The Diary of a British TV Virgin: The Apprentice and Voice UK have old-school style

Jessica Schuster travelled thousands of miles to experience the best of British - where else to start than by switching on the telly?

The TV in my new flat wouldn’t work. When I got off a plane to London two weeks ago, all I wanted to do was watch TV and fall asleep. This was my first time on European soil and jet lag was setting in. I pressed the red button on the remote, but the screen remained black…no signal. So, I looked to the iPlayer for help.


The Apprentice popped up. Visions of the Trumps danced through my head – Donald and his children Ivanka, Donald Jr and Eric. I clicked play… only to have someone named Lord Sugar grace the screen. What would this show be like without the entire Trump family? How can a business show be any good without a proper combover?

The opening music threw me off a bit. It seemed like I was about to watch a Harry Potter film; it felt old-fashioned, just like the city streets I recently had to lug my suitcases across. Then the contestants appeared, with less personality than those on the American version, which is filled with people who are more outspoken than Simon Cowell and who kick and scream until they get their way. I couldn’t picture Nick Holzherr or Jade Nash being so dramatic.

But the British sarcasm and humour, thanks to the comments from Lord Sugar’s aide Nick Hewer, was hilarious. In the American version, Hewer’s place would be taken by one of Trump’s children -representing the suits of America, instead of having a trademark attitude like their father. Maybe it’s because they aren’t as rich as he is yet.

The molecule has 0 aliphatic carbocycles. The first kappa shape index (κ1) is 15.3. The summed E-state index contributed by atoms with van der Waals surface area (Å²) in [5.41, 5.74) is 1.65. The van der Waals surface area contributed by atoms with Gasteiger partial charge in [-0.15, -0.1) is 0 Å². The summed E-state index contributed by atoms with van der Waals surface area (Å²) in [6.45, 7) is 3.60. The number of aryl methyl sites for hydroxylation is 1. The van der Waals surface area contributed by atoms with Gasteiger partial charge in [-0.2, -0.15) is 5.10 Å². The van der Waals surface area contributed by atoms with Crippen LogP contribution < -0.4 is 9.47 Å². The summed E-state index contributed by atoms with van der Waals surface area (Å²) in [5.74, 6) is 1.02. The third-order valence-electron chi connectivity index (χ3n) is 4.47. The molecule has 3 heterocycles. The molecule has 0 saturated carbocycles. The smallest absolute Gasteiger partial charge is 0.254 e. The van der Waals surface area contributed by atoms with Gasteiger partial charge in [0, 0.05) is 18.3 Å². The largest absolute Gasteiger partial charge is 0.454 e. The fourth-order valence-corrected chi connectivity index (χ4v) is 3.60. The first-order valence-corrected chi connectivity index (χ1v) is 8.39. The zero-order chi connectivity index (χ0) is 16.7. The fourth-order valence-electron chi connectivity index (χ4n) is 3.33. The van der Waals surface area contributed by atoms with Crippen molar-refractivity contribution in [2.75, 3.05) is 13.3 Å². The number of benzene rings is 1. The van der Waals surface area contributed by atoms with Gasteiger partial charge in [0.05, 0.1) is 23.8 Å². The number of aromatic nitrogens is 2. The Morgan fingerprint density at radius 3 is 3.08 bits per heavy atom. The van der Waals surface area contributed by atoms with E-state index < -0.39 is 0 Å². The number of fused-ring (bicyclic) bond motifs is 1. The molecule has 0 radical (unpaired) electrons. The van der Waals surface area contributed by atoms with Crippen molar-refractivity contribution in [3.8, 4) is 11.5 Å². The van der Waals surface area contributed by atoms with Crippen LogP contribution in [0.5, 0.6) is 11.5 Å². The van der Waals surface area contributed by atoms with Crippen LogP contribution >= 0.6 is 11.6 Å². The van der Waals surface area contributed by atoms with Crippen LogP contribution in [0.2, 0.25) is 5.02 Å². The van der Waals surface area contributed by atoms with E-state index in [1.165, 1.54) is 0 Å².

Hewer’s wit made me take a liking to older British men. His remarks made me think that, thanks to Tom Jones, The Voice UK might be slightly less irritating than I thought on first impressions – Jessie J’s endless perkiness. Young stars probably increase the number of young viewers, but there’s a difference between advice given by people who have a plethora of life experience and those who don’t. On the American version of The Voice, the judges are all under 40 years old and have an all-about-me attitude. No well thought-out, constructive criticism. There’s no wise old man, like Tom Jones, to give them a reality check.

Jessie J might irk me, but she’s less annoying than Voice USA judge Christina Aguilera, whose party-girl personality is comparable to Lindsey Lohan’s. Each have absurd fashion statements to place more attention on them: Jessie J with her zig-zag hair part from the 90s that should never come back, Xtina with her sparkly UFO hat that won’t go away.

The Voice UK is better at letting contestants develop their own styles, too. The US wannabes are all little clay moulds who do little that’s groundbreaking. They turn rap songs into country-sounding songs or vice versa. The contestants on the UK version aren’t as dull. Vince Kidd recently performed a reggae version of My Love is Your Love by Whitney Houston with a hippie-rocker swagger I’ve never seen before; finally, something original from a singing show.


It’s a shame that The Apprentice requires such formal business attire. I wonder what Lord Sugar or Donald Trump would wear to express themselves…maybe solid gold ties? Perhaps I’ll add a bit of British flair to my own look while I’m here. Maybe a blunt haircut inspired by Jessie J is on the cards. If I could only get my TV working to see more British fashion…